TOKYO (AFP) - The US Navy said on Friday (June 10) it lifted restrictions preventing sailors in Japan from leaving their bases four days after the rule was imposed following a drunk-driving case on Okinawa.
However, an alcohol ban for sailors in the country, also imposed on Monday, will be maintained, it said in a release.
The United States has come under intense pressure to rein in bad behaviour by its military and related personnel after a series of recent crimes on Okinawa, including the suspected rape and murder of a 20-year-old local woman.
Such crimes have long sparked protests on the strategic southern island crowded with American bases and have been an irritant in relations between Tokyo and Washington - key Asia-Pacific security allies.
US President Barack Obama last month during a visit to Japan vowed measures to prevent crimes by Americans and the military imposed restrictions including a curfew after a civilian base employee was arrested on Okinawa in connection with the alleged rape and murder.
As a further measure, the US Navy announced on Monday alcohol bans and base restrictions for its sailors in Japan after one was arrested on Okinawa at the weekend for allegedly driving while intoxicated and injuring two people, one seriously.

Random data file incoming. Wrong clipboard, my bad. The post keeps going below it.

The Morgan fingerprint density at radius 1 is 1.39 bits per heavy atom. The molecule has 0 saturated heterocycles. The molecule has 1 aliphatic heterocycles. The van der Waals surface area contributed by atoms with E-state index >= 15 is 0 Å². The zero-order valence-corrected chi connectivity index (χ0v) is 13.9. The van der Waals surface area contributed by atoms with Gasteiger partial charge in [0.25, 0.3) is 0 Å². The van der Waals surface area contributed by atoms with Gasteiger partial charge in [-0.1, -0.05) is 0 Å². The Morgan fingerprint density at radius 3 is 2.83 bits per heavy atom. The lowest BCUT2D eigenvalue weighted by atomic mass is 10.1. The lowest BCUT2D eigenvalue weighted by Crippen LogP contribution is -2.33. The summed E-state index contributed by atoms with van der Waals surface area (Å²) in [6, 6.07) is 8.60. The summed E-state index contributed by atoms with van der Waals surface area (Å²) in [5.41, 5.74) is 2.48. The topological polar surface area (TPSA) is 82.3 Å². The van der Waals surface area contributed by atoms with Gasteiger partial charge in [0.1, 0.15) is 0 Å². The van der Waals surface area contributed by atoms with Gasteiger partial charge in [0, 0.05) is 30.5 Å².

But in a statement Friday, the navy said it lifted the base restrictions after confirming that "all sailors had received face-to-face training" from superior officers and others.
But sailors must now "submit to their chain of command a detailed liberty plan which accounts for all off-duty hours spent off base", it added.
The statement also said that the drinking ban will stay in place until top officers "are comfortable that commands have conducted training, which deglamorizes the use of alcohol, and that all personnel fully understand their responsibilities as ambassadors of the United States".
Okinawans are planning a major rally later this month in protest over the bases, as well as the behaviour of US personnel.
More than half the 47,000 American troops in Japan under a decades-long security alliance are stationed on Okinawa, the site of a major World War II battle that was followed by a 27-year US occupation of the island.